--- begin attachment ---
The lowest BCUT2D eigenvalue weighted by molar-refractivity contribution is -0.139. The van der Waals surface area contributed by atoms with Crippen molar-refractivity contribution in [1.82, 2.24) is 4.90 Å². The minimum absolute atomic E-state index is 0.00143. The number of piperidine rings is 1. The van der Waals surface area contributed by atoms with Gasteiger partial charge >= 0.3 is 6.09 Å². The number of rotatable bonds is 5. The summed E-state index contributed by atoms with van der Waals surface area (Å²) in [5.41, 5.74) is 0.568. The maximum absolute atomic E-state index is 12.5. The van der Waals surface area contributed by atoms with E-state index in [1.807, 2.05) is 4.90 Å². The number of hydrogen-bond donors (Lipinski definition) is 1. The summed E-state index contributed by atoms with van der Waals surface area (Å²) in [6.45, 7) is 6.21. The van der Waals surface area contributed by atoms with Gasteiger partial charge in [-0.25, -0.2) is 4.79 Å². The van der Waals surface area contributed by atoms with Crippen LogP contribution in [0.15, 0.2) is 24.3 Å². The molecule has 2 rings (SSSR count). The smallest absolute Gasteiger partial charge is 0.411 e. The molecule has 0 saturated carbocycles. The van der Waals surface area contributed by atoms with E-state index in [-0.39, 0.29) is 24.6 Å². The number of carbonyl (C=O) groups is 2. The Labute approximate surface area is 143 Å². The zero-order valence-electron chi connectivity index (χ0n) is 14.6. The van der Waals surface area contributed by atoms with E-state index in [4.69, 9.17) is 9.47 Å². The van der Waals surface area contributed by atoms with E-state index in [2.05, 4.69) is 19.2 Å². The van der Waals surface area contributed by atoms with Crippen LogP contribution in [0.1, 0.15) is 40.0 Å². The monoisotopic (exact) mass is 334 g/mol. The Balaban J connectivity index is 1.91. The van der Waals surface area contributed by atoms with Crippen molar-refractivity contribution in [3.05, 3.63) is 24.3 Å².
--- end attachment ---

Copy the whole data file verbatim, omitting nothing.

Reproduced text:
The lowest BCUT2D eigenvalue weighted by molar-refractivity contribution is -0.139. The van der Waals surface area contributed by atoms with Crippen molar-refractivity contribution in [1.82, 2.24) is 4.90 Å². The minimum absolute atomic E-state index is 0.00143. The number of piperidine rings is 1. The van der Waals surface area contributed by atoms with Gasteiger partial charge >= 0.3 is 6.09 Å². The number of rotatable bonds is 5. The summed E-state index contributed by atoms with van der Waals surface area (Å²) in [5.41, 5.74) is 0.568. The maximum absolute atomic E-state index is 12.5. The van der Waals surface area contributed by atoms with E-state index in [1.807, 2.05) is 4.90 Å². The number of hydrogen-bond donors (Lipinski definition) is 1. The summed E-state index contributed by atoms with van der Waals surface area (Å²) in [6.45, 7) is 6.21. The van der Waals surface area contributed by atoms with Gasteiger partial charge in [-0.25, -0.2) is 4.79 Å². The van der Waals surface area contributed by atoms with Crippen LogP contribution in [0.15, 0.2) is 24.3 Å². The molecule has 2 rings (SSSR count). The smallest absolute Gasteiger partial charge is 0.411 e. The molecule has 0 saturated carbocycles. The van der Waals surface area contributed by atoms with E-state index in [-0.39, 0.29) is 24.6 Å². The number of carbonyl (C=O) groups is 2. The Labute approximate surface area is 143 Å². The zero-order valence-electron chi connectivity index (χ0n) is 14.6. The van der Waals surface area contributed by atoms with E-state index in [4.69, 9.17) is 9.47 Å². The van der Waals surface area contributed by atoms with E-state index in [2.05, 4.69) is 19.2 Å². The van der Waals surface area contributed by atoms with Crippen LogP contribution in [0.1, 0.15) is 40.0 Å². The monoisotopic (exact) mass is 334 g/mol. The Balaban J connectivity index is 1.91. The van der Waals surface area contributed by atoms with Crippen molar-refractivity contribution in [3.05, 3.63) is 24.3 Å².